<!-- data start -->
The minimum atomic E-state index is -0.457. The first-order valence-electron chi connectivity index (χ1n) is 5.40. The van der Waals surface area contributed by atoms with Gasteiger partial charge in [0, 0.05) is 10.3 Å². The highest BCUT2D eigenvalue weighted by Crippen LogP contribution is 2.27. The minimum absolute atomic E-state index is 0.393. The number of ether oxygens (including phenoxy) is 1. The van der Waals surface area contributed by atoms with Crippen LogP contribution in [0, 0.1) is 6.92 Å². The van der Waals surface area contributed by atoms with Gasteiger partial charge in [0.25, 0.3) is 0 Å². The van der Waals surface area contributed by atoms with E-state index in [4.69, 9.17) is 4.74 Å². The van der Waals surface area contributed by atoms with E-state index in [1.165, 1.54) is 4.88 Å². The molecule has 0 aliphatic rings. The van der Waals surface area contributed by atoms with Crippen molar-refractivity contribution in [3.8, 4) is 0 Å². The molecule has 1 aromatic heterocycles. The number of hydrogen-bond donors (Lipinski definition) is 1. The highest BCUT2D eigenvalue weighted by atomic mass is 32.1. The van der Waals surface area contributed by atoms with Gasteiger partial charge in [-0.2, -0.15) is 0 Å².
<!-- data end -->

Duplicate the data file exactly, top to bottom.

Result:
The minimum atomic E-state index is -0.457. The first-order valence-electron chi connectivity index (χ1n) is 5.40. The van der Waals surface area contributed by atoms with Gasteiger partial charge in [0, 0.05) is 10.3 Å². The highest BCUT2D eigenvalue weighted by Crippen LogP contribution is 2.27. The minimum absolute atomic E-state index is 0.393. The number of ether oxygens (including phenoxy) is 1. The van der Waals surface area contributed by atoms with Crippen LogP contribution in [0, 0.1) is 6.92 Å². The van der Waals surface area contributed by atoms with Gasteiger partial charge in [0.25, 0.3) is 0 Å². The van der Waals surface area contributed by atoms with E-state index in [4.69, 9.17) is 4.74 Å². The van der Waals surface area contributed by atoms with E-state index in [1.165, 1.54) is 4.88 Å². The molecule has 0 aliphatic rings. The van der Waals surface area contributed by atoms with Crippen molar-refractivity contribution in [3.8, 4) is 0 Å². The molecule has 1 aromatic heterocycles. The number of hydrogen-bond donors (Lipinski definition) is 1. The highest BCUT2D eigenvalue weighted by atomic mass is 32.1. The van der Waals surface area contributed by atoms with Gasteiger partial charge in [-0.2, -0.15) is 0 Å².